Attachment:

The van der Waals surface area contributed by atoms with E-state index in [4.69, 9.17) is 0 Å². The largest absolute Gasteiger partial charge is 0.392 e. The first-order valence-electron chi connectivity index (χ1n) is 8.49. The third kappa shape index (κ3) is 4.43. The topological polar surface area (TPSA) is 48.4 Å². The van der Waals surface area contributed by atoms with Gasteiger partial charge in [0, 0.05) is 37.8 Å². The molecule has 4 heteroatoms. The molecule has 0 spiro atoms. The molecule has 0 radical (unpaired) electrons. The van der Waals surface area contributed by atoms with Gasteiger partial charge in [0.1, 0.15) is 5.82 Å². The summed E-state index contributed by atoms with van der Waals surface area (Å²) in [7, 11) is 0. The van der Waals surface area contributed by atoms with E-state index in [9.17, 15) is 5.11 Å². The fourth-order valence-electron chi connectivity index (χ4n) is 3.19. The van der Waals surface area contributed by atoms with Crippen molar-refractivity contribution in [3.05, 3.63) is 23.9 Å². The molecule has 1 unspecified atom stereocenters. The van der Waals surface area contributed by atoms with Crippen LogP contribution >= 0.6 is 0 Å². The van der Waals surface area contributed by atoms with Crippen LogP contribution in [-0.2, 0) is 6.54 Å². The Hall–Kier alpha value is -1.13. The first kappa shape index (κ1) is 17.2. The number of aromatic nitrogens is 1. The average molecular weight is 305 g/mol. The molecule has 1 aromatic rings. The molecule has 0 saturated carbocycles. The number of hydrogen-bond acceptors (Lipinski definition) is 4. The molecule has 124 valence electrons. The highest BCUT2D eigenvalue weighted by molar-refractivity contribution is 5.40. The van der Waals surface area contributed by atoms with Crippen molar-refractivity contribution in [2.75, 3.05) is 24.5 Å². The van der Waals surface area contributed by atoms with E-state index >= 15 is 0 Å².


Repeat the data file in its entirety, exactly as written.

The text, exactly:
The van der Waals surface area contributed by atoms with E-state index in [4.69, 9.17) is 0 Å². The largest absolute Gasteiger partial charge is 0.392 e. The first-order valence-electron chi connectivity index (χ1n) is 8.49. The third kappa shape index (κ3) is 4.43. The topological polar surface area (TPSA) is 48.4 Å². The van der Waals surface area contributed by atoms with Gasteiger partial charge in [0, 0.05) is 37.8 Å². The molecule has 4 heteroatoms. The molecule has 0 spiro atoms. The molecule has 0 radical (unpaired) electrons. The van der Waals surface area contributed by atoms with Gasteiger partial charge in [0.1, 0.15) is 5.82 Å². The summed E-state index contributed by atoms with van der Waals surface area (Å²) in [7, 11) is 0. The van der Waals surface area contributed by atoms with E-state index in [9.17, 15) is 5.11 Å². The fourth-order valence-electron chi connectivity index (χ4n) is 3.19. The van der Waals surface area contributed by atoms with Crippen molar-refractivity contribution in [3.05, 3.63) is 23.9 Å². The molecule has 1 unspecified atom stereocenters. The van der Waals surface area contributed by atoms with Crippen LogP contribution >= 0.6 is 0 Å². The van der Waals surface area contributed by atoms with Crippen LogP contribution in [-0.2, 0) is 6.54 Å². The Hall–Kier alpha value is -1.13. The first kappa shape index (κ1) is 17.2. The number of aromatic nitrogens is 1. The average molecular weight is 305 g/mol. The molecule has 1 aromatic rings. The molecule has 0 saturated carbocycles. The number of hydrogen-bond acceptors (Lipinski definition) is 4. The molecule has 124 valence electrons. The highest BCUT2D eigenvalue weighted by molar-refractivity contribution is 5.40. The van der Waals surface area contributed by atoms with Crippen molar-refractivity contribution in [2.75, 3.05) is 24.5 Å². The van der Waals surface area contributed by atoms with E-state index >= 15 is 0 Å².